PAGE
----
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Last sugar plantation in Hawaii to close this year

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    Benjamin Garduque sprays pesticides in the Hawaiian Commercial & Sugar Company (HC&S) sugar cane field on Maui.


    Benjamin Garduque sprays pesticides in the Hawaiian Commercial & Sugar Company (HC&S) sugar cane field on Maui.

Future plans for HC&S land (Premium content)

Hawaii’s last sugar plantation will wind down by the end of this year, its owner announced today.

Alexander & Baldwin Inc. said it will phase out sugarcane farming on Maui at Hawaiian Commercial & Sugar Co. over the next 12 months and transition the 36,000-acre farm to a diversified crop model.

A&B said many employees will be laid off starting in March as their specific functions are completed, and that about half of the 675 HC&S workers will be retained through the end of the last harvest late this year.

Company leaders said the decision was reached with “great regret” and was based partly on HC&S losing $30 million last year.

“This is a sad day for A&B,” Chris Benjamin, A&B’s president and chief executive officer who ran HC&S as its general manager from 2009 to 2011, said in a statement.

Alexander & Baldwin was founded by sugar-growing descendants of Protestant missionaries 145 years ago. Today, much of its business focuses on real estate.

Sugar and pineapple plantations run by big landowners once dominated Hawaii’s economy. Sugar in particular took off after 1876 when Hawaii, which was still a monarchy at the time, won the ability to export the commodity to the United States duty-free.

Plantation owners later played a prominent role in running Hawaii after the U.S.-backed overthrow of the Hawaiian Kingdom. Plantations remained the islands’ economic engine until the launch of passenger jet travel shortened the length of flights from the West Coast and triggered a tourism boom.

The plantations drew immigrants from China, Japan, Korea, the Philippines, Portugal and elsewhere to work in the fields, giving Hawaii the ethnic diversity still evident today.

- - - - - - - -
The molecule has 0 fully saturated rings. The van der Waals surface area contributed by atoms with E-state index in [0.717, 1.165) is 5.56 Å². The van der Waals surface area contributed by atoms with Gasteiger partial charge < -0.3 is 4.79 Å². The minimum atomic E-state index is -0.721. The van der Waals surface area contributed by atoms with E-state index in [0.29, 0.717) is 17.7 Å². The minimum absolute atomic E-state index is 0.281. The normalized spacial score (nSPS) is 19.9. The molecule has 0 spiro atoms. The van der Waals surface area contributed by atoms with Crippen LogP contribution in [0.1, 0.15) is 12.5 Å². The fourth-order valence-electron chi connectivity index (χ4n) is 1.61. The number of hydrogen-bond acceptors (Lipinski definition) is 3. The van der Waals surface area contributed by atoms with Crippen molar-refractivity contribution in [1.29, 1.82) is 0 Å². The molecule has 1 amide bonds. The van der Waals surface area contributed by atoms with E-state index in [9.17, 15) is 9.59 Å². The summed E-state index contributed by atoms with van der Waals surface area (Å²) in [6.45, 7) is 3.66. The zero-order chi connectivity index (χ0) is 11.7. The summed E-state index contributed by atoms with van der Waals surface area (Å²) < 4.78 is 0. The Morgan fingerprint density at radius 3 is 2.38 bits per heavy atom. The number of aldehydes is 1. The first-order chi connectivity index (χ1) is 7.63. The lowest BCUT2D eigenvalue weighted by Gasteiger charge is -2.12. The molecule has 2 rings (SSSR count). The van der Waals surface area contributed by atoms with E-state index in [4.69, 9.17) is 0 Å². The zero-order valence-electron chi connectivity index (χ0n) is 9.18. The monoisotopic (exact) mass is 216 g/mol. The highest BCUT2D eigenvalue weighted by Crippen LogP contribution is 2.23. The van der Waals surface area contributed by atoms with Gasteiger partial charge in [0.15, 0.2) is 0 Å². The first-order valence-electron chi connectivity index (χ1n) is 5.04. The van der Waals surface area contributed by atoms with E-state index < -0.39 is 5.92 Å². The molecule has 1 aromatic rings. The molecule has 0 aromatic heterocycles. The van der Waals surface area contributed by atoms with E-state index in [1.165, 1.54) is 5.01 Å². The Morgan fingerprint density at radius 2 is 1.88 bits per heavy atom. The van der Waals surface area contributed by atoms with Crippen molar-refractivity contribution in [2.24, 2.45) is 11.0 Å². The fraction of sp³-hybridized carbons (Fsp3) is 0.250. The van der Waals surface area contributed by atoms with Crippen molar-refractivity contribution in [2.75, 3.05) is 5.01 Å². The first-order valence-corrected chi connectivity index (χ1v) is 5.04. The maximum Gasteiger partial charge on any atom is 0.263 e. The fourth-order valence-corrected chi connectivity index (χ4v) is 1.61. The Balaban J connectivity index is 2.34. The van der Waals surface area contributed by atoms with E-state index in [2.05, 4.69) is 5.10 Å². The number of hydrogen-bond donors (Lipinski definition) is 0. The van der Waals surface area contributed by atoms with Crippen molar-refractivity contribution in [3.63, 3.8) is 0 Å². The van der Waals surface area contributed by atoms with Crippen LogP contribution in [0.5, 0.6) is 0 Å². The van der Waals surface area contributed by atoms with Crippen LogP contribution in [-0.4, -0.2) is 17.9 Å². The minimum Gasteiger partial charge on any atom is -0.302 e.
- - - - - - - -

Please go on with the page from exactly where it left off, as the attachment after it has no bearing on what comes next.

A&B doesn’t have any plans for large land sales, though it may sell some small parcels as it has in the past, Benjamin said. The entire property is zoned for agriculture, and the company plans to keep it that way.

It’s not yet clear what crops will be grown on the land, Benjamin said in an interview. Sorghum and other grasses have shown promise in research trials conducted at the plantation, he said.

If successful, Benjamin said, those plans could support Hawaii as it tries to achieve food and energy self-sufficiency.

U.S. Sen. Brian Schatz said he was deeply saddened by the news.

“For over 130 years, sugar production on Maui was more than a business, spawning a way of life and generations of hard working women and men who made our state remarkable and great,” he said in a statement.

Maui Mayor Alan Arakawa said his heart goes out to workers who will lose their jobs, but the change was inevitable. “Fruit trees, taro, bio-mass, papayas, avocados and much more have all gone through trial testing, leaving us very confident that while sugar cane is dead, agriculture will remain very much alive here,” he said in a statement.

Benjamin said the company was providing enhanced benefits and one-on-one assistance to help those being laid off move into retirement or a new job.


The Associated Press contributed to this story.

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